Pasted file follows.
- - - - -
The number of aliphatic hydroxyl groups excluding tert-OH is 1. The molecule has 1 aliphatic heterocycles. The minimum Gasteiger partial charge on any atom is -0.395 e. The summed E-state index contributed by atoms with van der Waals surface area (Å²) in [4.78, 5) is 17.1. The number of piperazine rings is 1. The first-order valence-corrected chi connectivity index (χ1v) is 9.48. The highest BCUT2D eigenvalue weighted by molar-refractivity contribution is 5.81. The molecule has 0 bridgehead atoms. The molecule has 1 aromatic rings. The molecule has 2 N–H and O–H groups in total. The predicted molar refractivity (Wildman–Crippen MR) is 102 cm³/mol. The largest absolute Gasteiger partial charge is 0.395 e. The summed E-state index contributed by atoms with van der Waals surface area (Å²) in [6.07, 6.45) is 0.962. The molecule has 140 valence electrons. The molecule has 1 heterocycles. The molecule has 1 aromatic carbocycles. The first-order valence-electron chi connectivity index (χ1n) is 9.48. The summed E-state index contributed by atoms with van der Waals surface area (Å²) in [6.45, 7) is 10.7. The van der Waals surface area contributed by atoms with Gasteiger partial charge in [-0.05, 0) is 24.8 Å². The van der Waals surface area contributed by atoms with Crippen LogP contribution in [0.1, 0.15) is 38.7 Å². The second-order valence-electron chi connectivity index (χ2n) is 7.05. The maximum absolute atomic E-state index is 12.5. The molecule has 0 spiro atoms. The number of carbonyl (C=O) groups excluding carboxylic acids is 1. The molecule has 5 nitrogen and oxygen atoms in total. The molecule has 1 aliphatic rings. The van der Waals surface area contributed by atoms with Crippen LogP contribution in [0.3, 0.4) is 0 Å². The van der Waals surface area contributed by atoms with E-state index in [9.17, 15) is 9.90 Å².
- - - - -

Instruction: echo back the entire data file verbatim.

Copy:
The number of aliphatic hydroxyl groups excluding tert-OH is 1. The molecule has 1 aliphatic heterocycles. The minimum Gasteiger partial charge on any atom is -0.395 e. The summed E-state index contributed by atoms with van der Waals surface area (Å²) in [4.78, 5) is 17.1. The number of piperazine rings is 1. The first-order valence-corrected chi connectivity index (χ1v) is 9.48. The highest BCUT2D eigenvalue weighted by molar-refractivity contribution is 5.81. The molecule has 0 bridgehead atoms. The molecule has 1 aromatic rings. The molecule has 2 N–H and O–H groups in total. The predicted molar refractivity (Wildman–Crippen MR) is 102 cm³/mol. The largest absolute Gasteiger partial charge is 0.395 e. The summed E-state index contributed by atoms with van der Waals surface area (Å²) in [6.07, 6.45) is 0.962. The molecule has 140 valence electrons. The molecule has 1 heterocycles. The molecule has 1 aromatic carbocycles. The first-order valence-electron chi connectivity index (χ1n) is 9.48. The summed E-state index contributed by atoms with van der Waals surface area (Å²) in [6.45, 7) is 10.7. The van der Waals surface area contributed by atoms with Gasteiger partial charge in [-0.05, 0) is 24.8 Å². The van der Waals surface area contributed by atoms with Crippen LogP contribution in [0.1, 0.15) is 38.7 Å². The second-order valence-electron chi connectivity index (χ2n) is 7.05. The maximum absolute atomic E-state index is 12.5. The molecule has 0 spiro atoms. The number of carbonyl (C=O) groups excluding carboxylic acids is 1. The molecule has 5 nitrogen and oxygen atoms in total. The molecule has 1 aliphatic rings. The van der Waals surface area contributed by atoms with Crippen LogP contribution in [0.3, 0.4) is 0 Å². The van der Waals surface area contributed by atoms with E-state index in [9.17, 15) is 9.90 Å².